Pouring the foundation for an eco-dome home
HUGE thanks to a GlobalGiving donor for a donation that gets us more than halfway toward the purchase of a generator that will enable us to use power tools.Sites are either totally off the grid, or with insufficient electricity for power tools.
Below is the latest report from Christinia Eala, the project director:
The eco-dome project on the Pine Ridge Reservation started on Memorial Day week-end. Chris Gillespie and I caravaned up with Todd Smeidendorf, of Denver. This was Todd's second trip to the Reservation and Chris' first. They were both pretty excited about everything that they saw and experienced. Todd and his congregation set up our first base-camp on the land of Leola One Feather in Wounded Knee, and we are camping there again this summer. We're still trying to get that organized as well as doing the prep work to begin laying the bags on her dome.
Initially, we thought we would set up base camp on the ranch of Bryan Deans, but fuel costs and proximity made that idea ineffective. It would have been great as Bryan already has an outdoor kitchen, complete with full sized refrigerator and freezer, a gas cook stove with FOUR burners, and table and chairs; a solar shower; and internet and cell phone reception. He also has close proximity to Chadron, Nebraska (for food shopping), Rapid City, for materials and supplies (although the time saved is only fifteen minutes or so). He is 15-20 minutes from Pine Ridge, and from Pine Ridge it is only another 15 minutes to Wounded Knee. There are other inherent problems though, as there are everywhere else; on or off the Reservation.
Now, we are busy scrubbing down the pre-existing outdoor kitchen that we worked on and improved at Leola's last summer; and it does feel really god to be back on her land. Please see the photos that I took of the work that we did last week on our website: http://winyanmaka07.webs.com
On Monday, we were up early to pick up Jason Medrano, a Cal-Earth alumni, as well as the builder who worked with us the first two years of the project. It was so good to reconnect with him. We spent the trip back reminiscing about the first two years and the International volunteers who came to us to help in this work. One of them, a young, hard working, very talented young man from France, died less than a year after spending time with us. Not only did he work hard on the prototype shelter, but he also created the YouTube video that was posted on the website for us. He also played mad guitar and sang us songs in French. We continue to miss him. Another beuatiful woman from London that I stay in touch with developed an especially aggressive type breast cancer and when she can, she updates me on her progress. One of our youngest volunteers of our 2010 build, came back a second year...and let me know a month or so ago that he wishes he could be here again this year. There is a real camaraderie that develops with the volunteers and staff every summer. Most of us stay in contact far after the project is completed for the year.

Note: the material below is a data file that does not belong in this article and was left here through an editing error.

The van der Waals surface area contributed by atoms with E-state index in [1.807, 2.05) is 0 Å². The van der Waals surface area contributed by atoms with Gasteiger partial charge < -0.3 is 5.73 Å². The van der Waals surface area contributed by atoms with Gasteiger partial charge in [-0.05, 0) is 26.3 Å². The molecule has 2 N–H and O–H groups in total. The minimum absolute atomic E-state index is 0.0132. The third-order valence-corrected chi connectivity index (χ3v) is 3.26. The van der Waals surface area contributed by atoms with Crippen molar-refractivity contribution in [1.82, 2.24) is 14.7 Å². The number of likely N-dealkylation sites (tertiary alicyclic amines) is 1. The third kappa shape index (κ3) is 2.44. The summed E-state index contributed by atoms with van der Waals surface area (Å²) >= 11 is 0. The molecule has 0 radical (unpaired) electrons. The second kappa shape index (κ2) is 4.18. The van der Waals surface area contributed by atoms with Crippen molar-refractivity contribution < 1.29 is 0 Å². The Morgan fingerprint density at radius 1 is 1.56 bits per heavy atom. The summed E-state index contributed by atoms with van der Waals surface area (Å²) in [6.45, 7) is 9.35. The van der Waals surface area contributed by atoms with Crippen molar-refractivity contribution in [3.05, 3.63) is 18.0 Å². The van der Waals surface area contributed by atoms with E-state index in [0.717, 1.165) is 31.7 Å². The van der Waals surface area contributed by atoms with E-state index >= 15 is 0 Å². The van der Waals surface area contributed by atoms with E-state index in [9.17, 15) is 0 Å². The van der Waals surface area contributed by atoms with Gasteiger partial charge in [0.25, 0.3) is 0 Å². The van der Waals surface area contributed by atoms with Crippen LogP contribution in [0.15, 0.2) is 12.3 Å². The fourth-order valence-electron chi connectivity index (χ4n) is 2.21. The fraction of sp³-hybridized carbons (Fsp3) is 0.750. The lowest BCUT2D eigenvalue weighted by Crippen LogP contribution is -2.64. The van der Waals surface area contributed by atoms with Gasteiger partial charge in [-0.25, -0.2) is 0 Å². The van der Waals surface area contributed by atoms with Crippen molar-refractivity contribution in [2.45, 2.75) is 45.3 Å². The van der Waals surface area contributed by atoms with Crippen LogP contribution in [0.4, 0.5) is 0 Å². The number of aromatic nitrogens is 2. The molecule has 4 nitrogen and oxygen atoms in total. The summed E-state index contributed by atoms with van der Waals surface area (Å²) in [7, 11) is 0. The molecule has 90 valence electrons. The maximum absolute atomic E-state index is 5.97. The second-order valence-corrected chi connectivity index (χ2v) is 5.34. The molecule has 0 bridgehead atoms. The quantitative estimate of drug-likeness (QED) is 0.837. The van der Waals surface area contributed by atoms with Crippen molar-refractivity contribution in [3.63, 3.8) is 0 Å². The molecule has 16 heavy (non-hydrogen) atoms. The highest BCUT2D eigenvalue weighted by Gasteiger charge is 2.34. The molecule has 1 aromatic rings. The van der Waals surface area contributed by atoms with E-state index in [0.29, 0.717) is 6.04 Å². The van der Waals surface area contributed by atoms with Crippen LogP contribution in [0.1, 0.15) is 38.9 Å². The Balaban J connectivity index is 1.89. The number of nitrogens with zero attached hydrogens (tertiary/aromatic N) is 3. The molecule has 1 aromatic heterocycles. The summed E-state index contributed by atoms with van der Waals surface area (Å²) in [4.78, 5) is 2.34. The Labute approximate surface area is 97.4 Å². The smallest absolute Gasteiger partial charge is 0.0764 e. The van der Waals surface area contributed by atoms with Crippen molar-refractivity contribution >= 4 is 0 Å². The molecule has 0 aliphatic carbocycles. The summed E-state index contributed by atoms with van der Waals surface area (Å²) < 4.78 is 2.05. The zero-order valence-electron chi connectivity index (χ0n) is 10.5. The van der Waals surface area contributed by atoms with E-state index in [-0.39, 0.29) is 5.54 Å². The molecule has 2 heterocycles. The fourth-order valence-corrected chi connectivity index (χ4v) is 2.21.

I will post video as I learn how. I have already made three five minute videos, and tried to post them to the website to no avail; but I will find someone who can help me with it, I just know it.
We are also working with Betty Janis this summer. A wonderful elder and friend who cares for six of her grandchildren. Her current home is one of the "cluster houses" built by H.U.D. in the early seventies. It is filled with black mold and is literally falling apart around them. Housing is always busy with repairs and so they don't get around to help very frequently.
Betty had a mild stroke about a month ago and spent a week in Rapid City Regional hospital and two weeks in the rehab hospital next door. Todd, Chris, and I went to visit her. It was a very emotional experience for all of us. She is home now and thrilled about building a home on her own land in Porcupine. She has a large family who will help her (and us) get this accomplished this season.
Finally, we are trying to break ground on the Wicosani Experiential Learning Lab on my land in Wounded Knee. It will serve as a permanent base camp site, replete with all of necessities of a base camp. The most important piece of this Center, will be outdoor classrooms where we can identify and train apprentices to this building style so they can expand their homes as needed...but also, so we can help them start a cottage industry with this alternative building style that will be very complimentary to all of the "green projects" on the Reservation. Equally important will be a warehouse to handle emergency supplies donated to assist during times of severe weather (blizzards, tornadoes). We will send out notice when this is in place and start accepting donations for this service year round. Quick example of what is always needed: small generator, batteries-all sizes, flashlights, heaters-all sizes, water, diapers, dried food stuffs, blankets, baby food, etc.
Be well each and every one of you whose eyes fall on these words, STAY STRONG on this Journey we all share together, and Wicosani to each of you and those you Love. Christinia Eala